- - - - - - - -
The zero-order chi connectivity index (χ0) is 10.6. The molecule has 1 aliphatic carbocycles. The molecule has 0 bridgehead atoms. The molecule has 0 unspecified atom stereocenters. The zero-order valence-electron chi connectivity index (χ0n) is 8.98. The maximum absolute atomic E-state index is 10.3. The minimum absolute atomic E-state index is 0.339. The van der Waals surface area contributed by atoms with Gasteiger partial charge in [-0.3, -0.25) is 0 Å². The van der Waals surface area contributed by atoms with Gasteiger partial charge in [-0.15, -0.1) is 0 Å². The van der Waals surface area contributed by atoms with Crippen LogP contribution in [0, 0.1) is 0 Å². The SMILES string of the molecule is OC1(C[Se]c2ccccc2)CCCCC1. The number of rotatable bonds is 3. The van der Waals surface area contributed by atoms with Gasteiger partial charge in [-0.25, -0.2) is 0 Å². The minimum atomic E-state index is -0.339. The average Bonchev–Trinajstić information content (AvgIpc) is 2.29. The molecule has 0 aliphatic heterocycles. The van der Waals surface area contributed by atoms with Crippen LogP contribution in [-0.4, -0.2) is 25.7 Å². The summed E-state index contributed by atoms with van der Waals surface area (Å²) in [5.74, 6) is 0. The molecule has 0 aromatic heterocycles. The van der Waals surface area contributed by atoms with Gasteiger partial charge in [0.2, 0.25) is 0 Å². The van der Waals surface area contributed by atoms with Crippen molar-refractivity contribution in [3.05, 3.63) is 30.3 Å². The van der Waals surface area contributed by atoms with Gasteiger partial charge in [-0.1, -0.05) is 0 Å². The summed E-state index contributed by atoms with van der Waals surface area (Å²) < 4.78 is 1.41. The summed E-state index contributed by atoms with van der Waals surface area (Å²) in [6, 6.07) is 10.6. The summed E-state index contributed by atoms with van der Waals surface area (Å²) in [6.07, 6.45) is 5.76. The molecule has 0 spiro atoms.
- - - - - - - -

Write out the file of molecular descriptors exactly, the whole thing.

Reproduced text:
The zero-order chi connectivity index (χ0) is 10.6. The molecule has 1 aliphatic carbocycles. The molecule has 0 bridgehead atoms. The molecule has 0 unspecified atom stereocenters. The zero-order valence-electron chi connectivity index (χ0n) is 8.98. The maximum absolute atomic E-state index is 10.3. The minimum absolute atomic E-state index is 0.339. The van der Waals surface area contributed by atoms with Gasteiger partial charge in [-0.3, -0.25) is 0 Å². The van der Waals surface area contributed by atoms with Gasteiger partial charge in [-0.15, -0.1) is 0 Å². The van der Waals surface area contributed by atoms with Crippen LogP contribution in [0, 0.1) is 0 Å². The SMILES string of the molecule is OC1(C[Se]c2ccccc2)CCCCC1. The number of rotatable bonds is 3. The van der Waals surface area contributed by atoms with Gasteiger partial charge in [-0.25, -0.2) is 0 Å². The minimum atomic E-state index is -0.339. The average Bonchev–Trinajstić information content (AvgIpc) is 2.29. The molecule has 0 aliphatic heterocycles. The van der Waals surface area contributed by atoms with Crippen LogP contribution in [-0.4, -0.2) is 25.7 Å². The summed E-state index contributed by atoms with van der Waals surface area (Å²) in [5.74, 6) is 0. The molecule has 0 aromatic heterocycles. The van der Waals surface area contributed by atoms with Gasteiger partial charge in [0.2, 0.25) is 0 Å². The van der Waals surface area contributed by atoms with Crippen molar-refractivity contribution in [3.05, 3.63) is 30.3 Å². The van der Waals surface area contributed by atoms with Gasteiger partial charge in [-0.1, -0.05) is 0 Å². The summed E-state index contributed by atoms with van der Waals surface area (Å²) < 4.78 is 1.41. The summed E-state index contributed by atoms with van der Waals surface area (Å²) in [6, 6.07) is 10.6. The summed E-state index contributed by atoms with van der Waals surface area (Å²) in [6.07, 6.45) is 5.76. The molecule has 0 spiro atoms.